WHEN the Highland Council approved plans for a new justice centre in Inverness earlier this year justice secretary Michael Matheson hailed the news by saying the building will “deliver a truly 21st century service”.

“It reflects the Scottish Government’s commitment to deliver a justice system that is accessible, modern and fit-for-purpose,” he added.

Yet for Professor Johnny Rodger of Glasgow School of Art the construction of the new centre, which is due to open in 2019, represents a missed opportunity in terms of creating something that is representative of what justice means to the people of Scotland.

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Having co-authored a book - The Spaces of Justice – that examines how the architecture of public buildings embodies societal values, Mr Rodger said there are two main considerations that should be taken into account when constructing buildings that play such an important role in the civic life of the country.

Mr Rodger said that for his co-author, Professor Peter Robson of the University of Strathclyde, “what’s important is how the building affects the making and execution of law”.

“For me, it’s about what the spaces say and how they can be good for democratic purposes,” he added.

In order to fully consider both aspects, he said, it is vital to consult widely with the community about how these spaces should be designed, something that did not happen in the case of the Inverness centre.

“With things like PFI you appoint a contractor then they appoint their own architect, who works for them - it’s not design led,” Mr Rodger said. “Reiach and Hall from Edinburgh are doing the Inverness one and as it happens they are top architects and will do a great job within the remit, but it’s still not design led.

“There’s been no discussion here, no public consultation.”

Although work has already begun on the Inverness building, Mr Rodger believes the opportunity exists to have an impact on the other justice centres that are due to be built across the country in the coming years.

Following a 2009 review carried out by then Lord Justice Clerk Lord Gill, who said that due to the architecture of its court houses Scotland still operated a Victorian justice system, the Government took the decision to rationalise the court estate.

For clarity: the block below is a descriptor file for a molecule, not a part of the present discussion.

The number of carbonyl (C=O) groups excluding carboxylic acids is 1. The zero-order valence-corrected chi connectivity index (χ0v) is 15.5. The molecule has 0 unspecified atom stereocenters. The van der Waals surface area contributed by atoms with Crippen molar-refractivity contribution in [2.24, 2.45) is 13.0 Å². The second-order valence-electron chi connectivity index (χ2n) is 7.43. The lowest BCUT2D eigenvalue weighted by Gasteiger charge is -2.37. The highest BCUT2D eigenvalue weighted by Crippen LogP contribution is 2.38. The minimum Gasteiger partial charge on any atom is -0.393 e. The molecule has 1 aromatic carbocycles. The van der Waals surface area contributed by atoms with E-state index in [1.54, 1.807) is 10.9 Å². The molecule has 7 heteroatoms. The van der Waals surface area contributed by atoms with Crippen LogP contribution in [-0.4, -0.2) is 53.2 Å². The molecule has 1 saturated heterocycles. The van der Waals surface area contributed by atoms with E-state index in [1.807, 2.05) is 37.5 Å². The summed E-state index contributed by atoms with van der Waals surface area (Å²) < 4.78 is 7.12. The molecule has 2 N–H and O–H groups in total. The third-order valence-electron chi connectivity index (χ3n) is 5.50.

Since then Sherriff Courts in towns including Dornoch, Duns, Peebles, Rothesay and Stonehaven have closed, with plans in place to follow the Inverness justice centre with others in a number of locations across the country.

The first of these are expected to be built in Airdrie and Kirkcaldy. As they have not yet reached the stage of being put out to tender, Mr Rodger said Scotland should follow the example of countries like France and the US by consulting the public about how they should be designed.

“Richard Rogers did the Bordeaux court and there was a lot of discussion about what the court should be like,” Mr Rodger said.

“The US is a great example because they set up lots of conferences and a journal just about court design.

“[They asked] should they be light or dark? Should they remind you of prison and punishment or should they remind you of life?

“Richard Rogers said there should be transparency in justice. Jean Nouvel, who did the courthouse in Nantes, said there’s a difference between the transparency of justice and buildings. He said you shouldn’t be sentimental about law because it’s a severe and difficult and hard thing.”

Mr Rodger is seeking to replicate that process in Scotland before any more justice centres are planned and is bringing together a range of speakers for a symposium on the issue to take place at the Art School later this month.

“Let’s have the big discussion with architects, with civic bodies, with the public,” Mr Rodger said.

“The idea is to do what was done in the US and France. We want to set a ball rolling and to have a big discussion including as many people from Scottish civic, economic, and political life as possible because it’s really important.

“It’s the law of the country and it’s a fundamental part of our democracy.”